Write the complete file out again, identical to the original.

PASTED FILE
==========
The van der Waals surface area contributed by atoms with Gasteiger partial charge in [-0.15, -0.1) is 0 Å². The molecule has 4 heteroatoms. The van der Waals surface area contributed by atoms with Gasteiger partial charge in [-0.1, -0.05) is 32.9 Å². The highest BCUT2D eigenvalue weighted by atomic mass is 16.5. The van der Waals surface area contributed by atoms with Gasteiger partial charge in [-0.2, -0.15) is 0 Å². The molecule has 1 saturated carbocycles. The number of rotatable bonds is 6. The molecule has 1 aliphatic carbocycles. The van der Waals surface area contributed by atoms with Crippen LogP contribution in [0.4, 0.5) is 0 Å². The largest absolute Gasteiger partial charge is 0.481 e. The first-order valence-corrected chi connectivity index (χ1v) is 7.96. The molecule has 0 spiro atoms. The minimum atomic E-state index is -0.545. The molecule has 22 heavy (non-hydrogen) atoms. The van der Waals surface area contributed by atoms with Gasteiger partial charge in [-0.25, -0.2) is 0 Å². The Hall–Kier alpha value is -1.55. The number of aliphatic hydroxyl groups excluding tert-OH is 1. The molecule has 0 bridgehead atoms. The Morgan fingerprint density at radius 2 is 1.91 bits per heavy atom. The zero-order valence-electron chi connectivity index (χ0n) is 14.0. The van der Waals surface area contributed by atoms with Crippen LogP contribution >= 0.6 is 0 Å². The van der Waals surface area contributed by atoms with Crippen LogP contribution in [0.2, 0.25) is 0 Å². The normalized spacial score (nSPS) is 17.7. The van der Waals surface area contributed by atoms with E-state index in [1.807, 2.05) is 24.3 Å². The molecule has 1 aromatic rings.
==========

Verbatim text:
The van der Waals surface area contributed by atoms with Gasteiger partial charge in [-0.15, -0.1) is 0 Å². The molecule has 4 heteroatoms. The van der Waals surface area contributed by atoms with Gasteiger partial charge in [-0.1, -0.05) is 32.9 Å². The highest BCUT2D eigenvalue weighted by atomic mass is 16.5. The van der Waals surface area contributed by atoms with Gasteiger partial charge in [-0.2, -0.15) is 0 Å². The molecule has 1 saturated carbocycles. The number of rotatable bonds is 6. The molecule has 1 aliphatic carbocycles. The van der Waals surface area contributed by atoms with Crippen LogP contribution in [0.4, 0.5) is 0 Å². The largest absolute Gasteiger partial charge is 0.481 e. The first-order valence-corrected chi connectivity index (χ1v) is 7.96. The molecule has 0 spiro atoms. The minimum atomic E-state index is -0.545. The molecule has 22 heavy (non-hydrogen) atoms. The van der Waals surface area contributed by atoms with Gasteiger partial charge in [-0.25, -0.2) is 0 Å². The Hall–Kier alpha value is -1.55. The number of aliphatic hydroxyl groups excluding tert-OH is 1. The molecule has 0 bridgehead atoms. The Morgan fingerprint density at radius 2 is 1.91 bits per heavy atom. The zero-order valence-electron chi connectivity index (χ0n) is 14.0. The van der Waals surface area contributed by atoms with Crippen LogP contribution >= 0.6 is 0 Å². The van der Waals surface area contributed by atoms with Crippen LogP contribution in [0.2, 0.25) is 0 Å². The normalized spacial score (nSPS) is 17.7. The van der Waals surface area contributed by atoms with E-state index in [1.807, 2.05) is 24.3 Å². The molecule has 1 aromatic rings.